“Somehow or other—probably by looking inside that unfortunate box—this young cub, as you call him, knows our secret. To let him go would, of course, be absurd, so I’ve brought him here to be tried for his unpardonable curiosity. What shall we do with him? I propose that we throw him into the river.”

I moved a little farther back towards the door, listening with strained ears and bated breath, for I fancied that I heard a faint sound of voices and footsteps above. Apparently the others had heard it, too, for there was a death-like silence for a few moments. Then spoke the Count.

“That must be Drummond with the box. Will you go and see, Ferrier?”

There was the trampling of many feet outside, and then a sudden swift torrent of blows upon the closed door.
In an instant all was wild confusion. Count de Cartienne was the only one who was not panic-stricken.

“The game is up,” he cried fiercely, “and here is the traitor.”

Like lightning he stooped down and I saw something in his hand flash before my eyes. There was a strange burning pain and then everything faded away before my sight. I heard the door beaten down and the sound of my rescuers streaming in. Then all sound became concentrated in a confused roar, which throbbed for a moment in my ears and then died away. Unconsciousness crept in upon me.

When I opened my eyes again I found myself lying upon a bed in a strange room. By my side was my father, leaning back in a low, easy chair.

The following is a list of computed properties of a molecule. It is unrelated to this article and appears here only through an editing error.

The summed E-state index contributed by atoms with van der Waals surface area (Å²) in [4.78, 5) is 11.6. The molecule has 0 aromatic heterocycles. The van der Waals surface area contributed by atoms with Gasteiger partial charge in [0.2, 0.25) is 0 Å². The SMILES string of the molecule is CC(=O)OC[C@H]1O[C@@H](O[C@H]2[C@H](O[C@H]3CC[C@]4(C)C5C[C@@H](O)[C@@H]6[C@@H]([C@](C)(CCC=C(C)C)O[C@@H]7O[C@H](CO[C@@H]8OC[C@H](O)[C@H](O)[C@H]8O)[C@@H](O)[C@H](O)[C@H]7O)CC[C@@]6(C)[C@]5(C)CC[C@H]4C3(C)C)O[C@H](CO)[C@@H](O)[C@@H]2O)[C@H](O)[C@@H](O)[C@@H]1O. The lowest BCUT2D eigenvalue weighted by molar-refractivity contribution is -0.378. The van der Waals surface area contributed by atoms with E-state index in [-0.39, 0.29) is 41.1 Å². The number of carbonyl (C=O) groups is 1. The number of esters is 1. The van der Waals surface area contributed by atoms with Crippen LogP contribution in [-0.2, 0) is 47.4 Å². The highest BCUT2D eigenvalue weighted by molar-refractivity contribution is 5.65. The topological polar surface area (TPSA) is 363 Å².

“Where am I?” I asked. “How long have I been here! Tell me all about it.”

My father stood up with a little exclamation of relief. “Better, Philip? That is well. You are at the nearest decent hotel we could find last night, or rather this morning.”

“Tell me all about it,” I cried.

“Everyone was taken except de Cartienne. He fought like a tiger and got off. But it is only for a while. He will be caught. His description—”

“His description will be of no use at all,” I interrupted, breathlessly. “Has anything been heard of Mr. Marx?”

My father picked up an open telegram from the table by his side.

“Mr. Marx has gone back to Ravenor. This telegram is from the stationmaster at Mellborough.”

I leapt from the bed and plunged my still aching head into a basin of water.

“What is the matter, Philip? You will be ill again if you excite yourself,” my father said wondering.

“I’m all right,” I answered. “What is the time?”

“Four o’clock.”

“Quick, then, and we shall catch the five o’clock train to Mellborough,” I urged.

“To Mellborough! But how about de Cartienne?”

“De Cartienne! He exists no longer! It is Marx we want.”

Then the truth broke in upon my father, and he sprang to his feet with a low cry. “Philip, why did you not tell me before?”

“I only knew last night for certain. Thank God, I kept it to myself. He thinks himself safe as Mr. Marx—safer than flying the country as the Count de Cartienne—the villain!”

Suddenly my father stopped short on his way to the door. “Philip,” he said hoarsely, “do you remember whom we left at Ravenor waiting for Mr. Marx?”

For the moment I had forgotten it. We looked at one another and there crept into my mind the vision of a gaunt, desperate man, his white face and burning eyes filled with an unutterable fiendish longing. The same thought filled us both. If Mr. Marx made use of his private keys and went straight to the library at the castle, what would come of it?

I laid my hand upon my father’s arm.

“There is justice in the world after all,” I said hoarsely. “That man will kill him.”

Then we went out together without another word.

Report Spam   Logged

Share on Facebook Share on Twitter


Pages: [1]   Go Up
  Print  
 
Jump to:  

Powered by EzPortal
Bookmark this site! | Upgrade This Forum
SMF For Free - Create your own Forum


Powered by SMF | SMF © 2016, Simple Machines
Privacy Policy